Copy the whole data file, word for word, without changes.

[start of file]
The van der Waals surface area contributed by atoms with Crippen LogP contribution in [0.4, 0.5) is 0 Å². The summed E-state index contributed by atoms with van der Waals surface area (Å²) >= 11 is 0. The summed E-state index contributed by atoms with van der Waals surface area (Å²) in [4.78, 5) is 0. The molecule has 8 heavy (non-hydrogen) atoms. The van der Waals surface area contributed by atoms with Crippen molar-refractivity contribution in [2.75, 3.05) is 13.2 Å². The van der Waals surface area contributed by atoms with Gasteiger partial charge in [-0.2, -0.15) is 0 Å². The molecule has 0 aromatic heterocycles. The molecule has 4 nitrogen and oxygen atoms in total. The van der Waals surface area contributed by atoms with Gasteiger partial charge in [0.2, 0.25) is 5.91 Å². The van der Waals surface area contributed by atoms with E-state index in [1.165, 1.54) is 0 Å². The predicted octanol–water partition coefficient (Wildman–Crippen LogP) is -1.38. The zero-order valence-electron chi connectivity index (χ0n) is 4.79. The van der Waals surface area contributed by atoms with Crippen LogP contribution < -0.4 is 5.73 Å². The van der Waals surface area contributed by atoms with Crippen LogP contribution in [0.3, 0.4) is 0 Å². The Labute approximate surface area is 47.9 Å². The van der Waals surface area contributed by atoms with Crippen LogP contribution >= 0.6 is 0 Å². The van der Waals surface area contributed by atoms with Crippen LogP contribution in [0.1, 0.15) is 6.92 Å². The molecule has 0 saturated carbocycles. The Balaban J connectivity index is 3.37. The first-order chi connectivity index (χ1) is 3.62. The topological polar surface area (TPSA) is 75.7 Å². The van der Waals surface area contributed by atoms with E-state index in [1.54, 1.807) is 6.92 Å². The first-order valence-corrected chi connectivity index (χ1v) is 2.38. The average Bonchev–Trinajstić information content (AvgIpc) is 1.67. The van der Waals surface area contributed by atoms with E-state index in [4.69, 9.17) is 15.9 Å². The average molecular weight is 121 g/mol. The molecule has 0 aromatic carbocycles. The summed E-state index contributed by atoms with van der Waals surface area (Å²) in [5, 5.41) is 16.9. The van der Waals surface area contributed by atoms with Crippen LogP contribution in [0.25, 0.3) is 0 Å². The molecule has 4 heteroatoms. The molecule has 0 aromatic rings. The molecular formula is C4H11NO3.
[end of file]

The van der Waals surface area contributed by atoms with Crippen LogP contribution in [0.4, 0.5) is 0 Å². The summed E-state index contributed by atoms with van der Waals surface area (Å²) >= 11 is 0. The summed E-state index contributed by atoms with van der Waals surface area (Å²) in [4.78, 5) is 0. The molecule has 8 heavy (non-hydrogen) atoms. The van der Waals surface area contributed by atoms with Crippen molar-refractivity contribution in [2.75, 3.05) is 13.2 Å². The van der Waals surface area contributed by atoms with Gasteiger partial charge in [-0.2, -0.15) is 0 Å². The molecule has 0 aromatic heterocycles. The molecule has 4 nitrogen and oxygen atoms in total. The van der Waals surface area contributed by atoms with Gasteiger partial charge in [0.2, 0.25) is 5.91 Å². The van der Waals surface area contributed by atoms with E-state index in [1.165, 1.54) is 0 Å². The predicted octanol–water partition coefficient (Wildman–Crippen LogP) is -1.38. The zero-order valence-electron chi connectivity index (χ0n) is 4.79. The van der Waals surface area contributed by atoms with Crippen LogP contribution < -0.4 is 5.73 Å². The van der Waals surface area contributed by atoms with Crippen LogP contribution in [0.3, 0.4) is 0 Å². The Labute approximate surface area is 47.9 Å². The van der Waals surface area contributed by atoms with Crippen LogP contribution >= 0.6 is 0 Å². The van der Waals surface area contributed by atoms with Crippen LogP contribution in [0.1, 0.15) is 6.92 Å². The molecule has 0 saturated carbocycles. The Balaban J connectivity index is 3.37. The first-order chi connectivity index (χ1) is 3.62. The topological polar surface area (TPSA) is 75.7 Å². The van der Waals surface area contributed by atoms with E-state index in [1.54, 1.807) is 6.92 Å². The first-order valence-corrected chi connectivity index (χ1v) is 2.38. The average Bonchev–Trinajstić information content (AvgIpc) is 1.67. The van der Waals surface area contributed by atoms with E-state index in [4.69, 9.17) is 15.9 Å². The average molecular weight is 121 g/mol. The molecule has 0 aromatic carbocycles. The summed E-state index contributed by atoms with van der Waals surface area (Å²) in [5, 5.41) is 16.9. The van der Waals surface area contributed by atoms with Crippen LogP contribution in [0.25, 0.3) is 0 Å². The molecule has 4 heteroatoms. The molecule has 0 aromatic rings. The molecular formula is C4H11NO3.